Subscribe Now!
BY Jeff Dennis on Feb. 24, 2017

Balancing Timber, Aesthetics & Wildlife to Benefit Quail

Farming for wildlife is a hobby that can quickly turn into a passion, where each increase in intensity comes with a price. The majority of the acreage in the Southeast is privately held, and the majority of landowners keep the entire region in a blanket of pine plantations under heavy rotation. All wildlife species and small game, like quail in particular, benefit from early successional habitat. It’s not easy to dial back the popular practice of intensive timber management and then dial up a balancing act that benefits aesthetics and wildlife too, but it might be time to try.

For generations, saw-timber from pine trees along the coastal plain used to set the market when it came to top dollar prices for timber. Nothing stays the same forever and a slowly changing timber market was thrust into overdrive during the economic recession not quite a decade ago. With genetically enhanced seedlings and a white hot export market, it’s likely that whole tree chipping is a term that most are now familiar with. Pine tree poles remain the holdout as a potential top dollar timber product despite the evolution of the timber market.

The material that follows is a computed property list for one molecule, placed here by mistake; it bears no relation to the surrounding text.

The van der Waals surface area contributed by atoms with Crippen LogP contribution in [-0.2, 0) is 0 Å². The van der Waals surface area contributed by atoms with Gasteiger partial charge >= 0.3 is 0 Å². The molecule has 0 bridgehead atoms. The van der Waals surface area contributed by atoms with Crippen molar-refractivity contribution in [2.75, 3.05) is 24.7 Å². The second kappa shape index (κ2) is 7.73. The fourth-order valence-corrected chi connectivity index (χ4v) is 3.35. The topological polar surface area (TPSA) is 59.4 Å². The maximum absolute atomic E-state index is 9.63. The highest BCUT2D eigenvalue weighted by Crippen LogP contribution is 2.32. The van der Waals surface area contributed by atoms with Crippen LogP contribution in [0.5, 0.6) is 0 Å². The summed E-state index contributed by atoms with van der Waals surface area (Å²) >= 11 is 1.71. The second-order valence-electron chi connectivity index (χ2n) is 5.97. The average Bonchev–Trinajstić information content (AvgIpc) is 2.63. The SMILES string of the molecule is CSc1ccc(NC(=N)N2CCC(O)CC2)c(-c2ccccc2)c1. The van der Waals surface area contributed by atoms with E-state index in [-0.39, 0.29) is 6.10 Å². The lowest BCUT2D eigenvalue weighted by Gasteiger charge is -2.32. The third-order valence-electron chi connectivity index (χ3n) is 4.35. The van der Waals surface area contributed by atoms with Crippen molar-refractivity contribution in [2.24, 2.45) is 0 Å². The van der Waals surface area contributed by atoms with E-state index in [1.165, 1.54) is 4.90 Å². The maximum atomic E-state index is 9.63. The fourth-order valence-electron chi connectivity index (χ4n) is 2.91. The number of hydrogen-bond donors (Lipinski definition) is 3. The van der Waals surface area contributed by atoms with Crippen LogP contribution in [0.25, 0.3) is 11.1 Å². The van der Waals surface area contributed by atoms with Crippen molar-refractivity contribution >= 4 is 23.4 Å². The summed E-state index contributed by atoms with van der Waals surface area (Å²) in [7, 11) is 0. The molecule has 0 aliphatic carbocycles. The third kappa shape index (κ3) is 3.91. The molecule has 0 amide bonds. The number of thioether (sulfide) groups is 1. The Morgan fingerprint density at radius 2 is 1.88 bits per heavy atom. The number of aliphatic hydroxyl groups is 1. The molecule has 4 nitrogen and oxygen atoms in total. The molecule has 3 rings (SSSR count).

The highest, best use for a tract of acreage has changed for some from strictly tree farming to put more emphasis on recreational value. Hunting is normally the driver for this pivot towards conservation, but water quality issues are now coming to the forefront, and the word is slowing getting out that a suite of songbirds and big game, including deer and turkeys, can all benefit from a triumvirate of management goals.


Join The Conversation Below

We welcome relevant, respectful comments below. Please read our Community Guidlines.
Please log in to post comments


Magazine Archive

Please select the desired magazine below.

Connect With GameKeepers


Connect With GameKeepers

GameKeepers Farming for Wildlife